Wednesday, June 17, 2009

History of Oakland's Creeks 2


by Dave Hope, 1947

The Creeks in their Heyday

Gold had not yet been discovered, but the hamlet of Yerba Buena was aIready assuming city-like dignity by repudiating its goat feed and adopting the name San Francisco.

Across the Bay was the Contra Costa, the "opposite coast." destined in less than a century to become the huge industrial and residential center of Metropolitan Oakland, but then virgin forest, inhabited only by Indians and the descendants of Don Luis Maria Peralta.

His Rancho San Antonio was the hinterland to San Francisco—40 leagues away by the shortest land route, within view but isolated by the wide expanse of often turbulent Bay. It had a background of  gigantic trees along the ridge; which sloped down through forests of live oaks and open fields of grass to the mud flats along the Bay, through it in their pristine glory in the 21 now forgotten creeks.


Yet, those creeks and the lands they drained nurtured the City of San Francisco. 

They had their headwaters in dense groves of redwoods from which came the lumber that rebuilt San Francisco after fire had swept shacks and tents off the sand dunes.

They watered forests of oaks that enriched the land for grain production, lush grass on which cattle fattened. They teemed witli salmon and trout, and their outlets to the

Bay were over expansive beds of shellfish. Along their banks were deer and quail and rabbits above them huge flocks of ducks and geese blackened out the sun.

They fed and housed the pioneers struggling to create a city across the Bay. 


Exploration of the Contra Costa moved slowly in early days. It was effectively discouraged by the commandant of the Presidio of San Francisco who declared: "The country is almost unknown, the natives perverse, and the adventure too 


Efforts of the padres from San Jose Mission to bring religion to the ''perverse natives," met such stubborn  resistance  lhat  armed guards had to accompany them for their protection. One of these was Sergeant Peralta, assigned in 1798

to command of the king's forces at the mission.

He conducted several expeditions into the Contra Costa and the great natural advantages he discovered there made him the first to covet its ownership. He could not forsee what the Gringo would do to those lands, would imdoubledly have been saddened by such foresight, but the fish, the game, the rich cattle feed all enticed him.


Retiring from service in 1820, he won a grant of Rancho San Antonio, and although he continued to live at San Jose, he considered it his most valued possession, an

estate which he divided among his four sons in 1842.

To Jose Domingo Peralta went the Northern scclion which has become Berkeley, and he built his hacienda on the banks of the Codornices. Vincente, who was to be first to feel the inroads of the Gringo, erected his home on Temescal, at what is now 5521 Vicente Street. Antonio Maria, awarded what is now East Oakland and Alameda,  placed his adobe on the creek which assumed his name, "Peralta," at what is now 2511 34th Avenue. Ygnacio built his home near San Leandro Creek and portions of it still stand as part of the Alta Mira Clubhouse.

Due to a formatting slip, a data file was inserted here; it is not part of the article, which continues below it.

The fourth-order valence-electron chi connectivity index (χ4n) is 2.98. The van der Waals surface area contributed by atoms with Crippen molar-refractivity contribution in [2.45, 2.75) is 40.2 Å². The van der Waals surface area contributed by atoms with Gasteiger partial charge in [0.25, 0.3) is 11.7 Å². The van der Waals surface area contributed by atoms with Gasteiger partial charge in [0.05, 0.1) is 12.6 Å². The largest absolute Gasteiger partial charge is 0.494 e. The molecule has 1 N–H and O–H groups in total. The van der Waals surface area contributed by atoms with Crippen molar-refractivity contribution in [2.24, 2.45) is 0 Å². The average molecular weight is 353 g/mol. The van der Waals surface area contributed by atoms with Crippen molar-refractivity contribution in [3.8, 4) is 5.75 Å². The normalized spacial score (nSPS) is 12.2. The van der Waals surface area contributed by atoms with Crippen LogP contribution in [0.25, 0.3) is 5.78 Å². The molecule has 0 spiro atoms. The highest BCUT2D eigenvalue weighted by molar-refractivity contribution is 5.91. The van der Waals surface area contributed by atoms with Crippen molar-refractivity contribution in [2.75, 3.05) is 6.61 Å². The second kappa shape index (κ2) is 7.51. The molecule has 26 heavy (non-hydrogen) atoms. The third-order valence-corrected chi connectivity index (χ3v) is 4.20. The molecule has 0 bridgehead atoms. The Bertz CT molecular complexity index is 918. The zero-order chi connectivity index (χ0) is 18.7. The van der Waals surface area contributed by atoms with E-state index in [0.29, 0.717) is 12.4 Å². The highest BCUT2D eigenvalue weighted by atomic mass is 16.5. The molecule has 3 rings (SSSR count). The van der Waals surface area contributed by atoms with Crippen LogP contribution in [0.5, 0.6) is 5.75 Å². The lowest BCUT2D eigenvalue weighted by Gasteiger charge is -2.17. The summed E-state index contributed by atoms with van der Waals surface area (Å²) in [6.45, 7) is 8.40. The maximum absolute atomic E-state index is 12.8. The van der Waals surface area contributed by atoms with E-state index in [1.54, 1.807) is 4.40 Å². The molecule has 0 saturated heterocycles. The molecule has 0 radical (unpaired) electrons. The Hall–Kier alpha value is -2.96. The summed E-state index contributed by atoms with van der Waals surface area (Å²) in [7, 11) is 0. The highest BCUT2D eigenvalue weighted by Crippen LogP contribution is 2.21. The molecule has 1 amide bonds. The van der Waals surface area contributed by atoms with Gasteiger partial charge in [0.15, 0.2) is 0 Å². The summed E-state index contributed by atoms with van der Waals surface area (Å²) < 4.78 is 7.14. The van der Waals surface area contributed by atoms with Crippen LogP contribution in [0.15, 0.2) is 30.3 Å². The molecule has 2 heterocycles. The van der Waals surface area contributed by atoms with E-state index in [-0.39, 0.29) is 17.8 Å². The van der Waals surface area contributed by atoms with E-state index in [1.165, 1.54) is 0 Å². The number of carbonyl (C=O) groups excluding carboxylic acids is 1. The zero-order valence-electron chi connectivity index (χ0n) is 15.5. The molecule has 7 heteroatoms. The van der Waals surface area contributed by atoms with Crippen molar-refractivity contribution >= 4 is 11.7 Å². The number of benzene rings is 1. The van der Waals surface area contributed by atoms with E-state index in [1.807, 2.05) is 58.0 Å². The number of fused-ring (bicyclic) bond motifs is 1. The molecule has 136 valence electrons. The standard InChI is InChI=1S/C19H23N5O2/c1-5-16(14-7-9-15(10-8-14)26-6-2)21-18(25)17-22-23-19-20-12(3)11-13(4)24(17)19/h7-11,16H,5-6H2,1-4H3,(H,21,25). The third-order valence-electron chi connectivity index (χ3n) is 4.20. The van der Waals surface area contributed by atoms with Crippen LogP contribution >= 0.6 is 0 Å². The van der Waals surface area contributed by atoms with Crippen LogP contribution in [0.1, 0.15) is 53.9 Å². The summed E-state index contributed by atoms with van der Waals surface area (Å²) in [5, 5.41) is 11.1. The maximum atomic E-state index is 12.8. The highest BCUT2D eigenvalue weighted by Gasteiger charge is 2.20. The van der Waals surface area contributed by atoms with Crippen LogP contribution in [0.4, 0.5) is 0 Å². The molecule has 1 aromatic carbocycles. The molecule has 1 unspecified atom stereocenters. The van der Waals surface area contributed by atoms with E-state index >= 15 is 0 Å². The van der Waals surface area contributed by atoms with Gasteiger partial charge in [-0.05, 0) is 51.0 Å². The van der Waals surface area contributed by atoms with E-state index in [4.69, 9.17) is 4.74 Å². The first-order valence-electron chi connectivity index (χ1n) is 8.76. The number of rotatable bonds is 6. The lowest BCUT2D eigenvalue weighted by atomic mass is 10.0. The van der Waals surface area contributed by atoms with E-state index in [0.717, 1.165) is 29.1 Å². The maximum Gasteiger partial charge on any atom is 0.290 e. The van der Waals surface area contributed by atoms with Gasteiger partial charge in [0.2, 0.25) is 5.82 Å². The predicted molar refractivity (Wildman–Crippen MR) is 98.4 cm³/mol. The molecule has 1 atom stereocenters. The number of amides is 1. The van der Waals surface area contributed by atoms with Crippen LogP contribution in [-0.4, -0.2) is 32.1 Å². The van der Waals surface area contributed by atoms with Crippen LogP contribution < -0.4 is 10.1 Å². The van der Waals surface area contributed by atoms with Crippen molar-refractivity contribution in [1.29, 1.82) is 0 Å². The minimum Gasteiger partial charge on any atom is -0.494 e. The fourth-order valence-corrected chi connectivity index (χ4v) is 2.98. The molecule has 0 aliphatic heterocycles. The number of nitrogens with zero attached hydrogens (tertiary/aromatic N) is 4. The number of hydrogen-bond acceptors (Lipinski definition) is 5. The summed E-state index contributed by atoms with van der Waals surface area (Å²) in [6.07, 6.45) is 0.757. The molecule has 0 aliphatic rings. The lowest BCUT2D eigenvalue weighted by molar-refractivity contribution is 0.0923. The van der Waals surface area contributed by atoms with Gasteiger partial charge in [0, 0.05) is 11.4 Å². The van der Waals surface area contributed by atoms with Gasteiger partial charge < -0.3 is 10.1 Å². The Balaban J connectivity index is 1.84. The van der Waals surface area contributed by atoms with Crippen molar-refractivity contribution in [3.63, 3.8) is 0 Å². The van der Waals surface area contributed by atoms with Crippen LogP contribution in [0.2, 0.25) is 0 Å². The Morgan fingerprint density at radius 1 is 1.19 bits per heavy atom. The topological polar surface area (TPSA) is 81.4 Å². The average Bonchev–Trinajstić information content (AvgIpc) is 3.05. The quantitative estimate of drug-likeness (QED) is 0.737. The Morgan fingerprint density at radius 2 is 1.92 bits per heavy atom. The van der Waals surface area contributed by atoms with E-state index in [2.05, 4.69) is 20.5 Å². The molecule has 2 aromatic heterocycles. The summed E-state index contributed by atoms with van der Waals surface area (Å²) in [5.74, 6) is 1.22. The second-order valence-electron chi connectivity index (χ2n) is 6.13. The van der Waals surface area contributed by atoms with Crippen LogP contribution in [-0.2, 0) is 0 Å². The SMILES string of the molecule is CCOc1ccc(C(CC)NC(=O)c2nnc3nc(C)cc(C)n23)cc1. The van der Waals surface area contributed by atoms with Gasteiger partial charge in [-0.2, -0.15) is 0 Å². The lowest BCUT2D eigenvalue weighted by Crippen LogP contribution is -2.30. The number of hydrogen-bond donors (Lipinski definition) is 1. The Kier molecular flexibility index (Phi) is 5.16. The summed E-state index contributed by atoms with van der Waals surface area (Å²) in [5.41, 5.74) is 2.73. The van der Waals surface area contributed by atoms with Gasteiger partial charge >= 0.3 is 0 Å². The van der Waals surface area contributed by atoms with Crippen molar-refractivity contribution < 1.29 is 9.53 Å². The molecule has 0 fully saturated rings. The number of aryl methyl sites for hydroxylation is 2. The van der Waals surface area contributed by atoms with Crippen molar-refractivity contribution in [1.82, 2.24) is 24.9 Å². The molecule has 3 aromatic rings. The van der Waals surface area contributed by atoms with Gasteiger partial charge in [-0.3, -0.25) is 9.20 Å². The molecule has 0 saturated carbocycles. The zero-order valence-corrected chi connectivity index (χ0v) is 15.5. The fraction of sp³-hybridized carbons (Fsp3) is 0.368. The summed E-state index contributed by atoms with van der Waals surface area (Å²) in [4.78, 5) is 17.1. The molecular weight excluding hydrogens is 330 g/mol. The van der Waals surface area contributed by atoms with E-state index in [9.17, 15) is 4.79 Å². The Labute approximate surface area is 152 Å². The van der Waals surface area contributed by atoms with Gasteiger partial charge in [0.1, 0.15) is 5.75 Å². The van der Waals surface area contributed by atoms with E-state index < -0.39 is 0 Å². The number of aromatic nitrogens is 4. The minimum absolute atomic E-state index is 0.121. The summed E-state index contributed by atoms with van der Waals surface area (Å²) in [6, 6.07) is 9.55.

Those were the days when the creeks received their first names. Some were later changed to correspond to street locations, or to take identity from early families. Others still remain today, retaining Indian or Spanish origin. But with meanings as nearly forgotten as the creeks themselves.

The Northernmost became Cerrito, from the "bald hill" at its mouth. Antonio and Jose Domingo feasted on quail eggs while hunting deer along one stream, and named it for the quail Codornices. Someone killed a mountain lion near

another and it became Arroyo del Leon, now Lion Creek. Sausal is from the Spanish word for the willow groves along its banks.

Euphonious Temescal had a most mundane origin. On its banks, near the present junction of Claremont, Avenue with Telegraph Avenue, was a large Indian village, with one solid structure of sturdy poles, made air-tight by thick slabs of mud. In it some 50 Indians danced around a roaring fire until nearly dead from heat and their exertions, when the door was opened and the exhausted patients of primitive

medicine allowed to dive into the cold waters of the creek. That was the Indian sweat house—the "temescal."

It probably helped to hasten the disappearance of the Indians. They lived a life of indolence and plenty, feeding on shellfish and leaving mounds of shells to testify to their gourmanderie, and on acorns. Their constant digging beneath the oak

trees for the latter is supposed to have earned the American nickname, "Diggers."


Their ferocity, which alarmed explorers, seems to have evaporated as the Spaniards gained ascendancy, cholera decimated the tribes in 1833, and pneumonia virtually wiped them out in the 50's.

The Spaniards superseded the Indans, but not for long. Within five years of the distribution of the Rancho San Antonio to Peralta's sons, the Gringo came.

First he took fish from the creeks, killed game animals slaughtered wildfowl. Then he built saw mills along the San Antonio estuary and felled the redwrnds. The discovery of gold gave sudden impetus by his operations, and before Don

Vicente realized what was happening, a city was growing and he was powerless to slop it.

(Second in a series of five articles.  Tomorrow--Maybe You Remember.)

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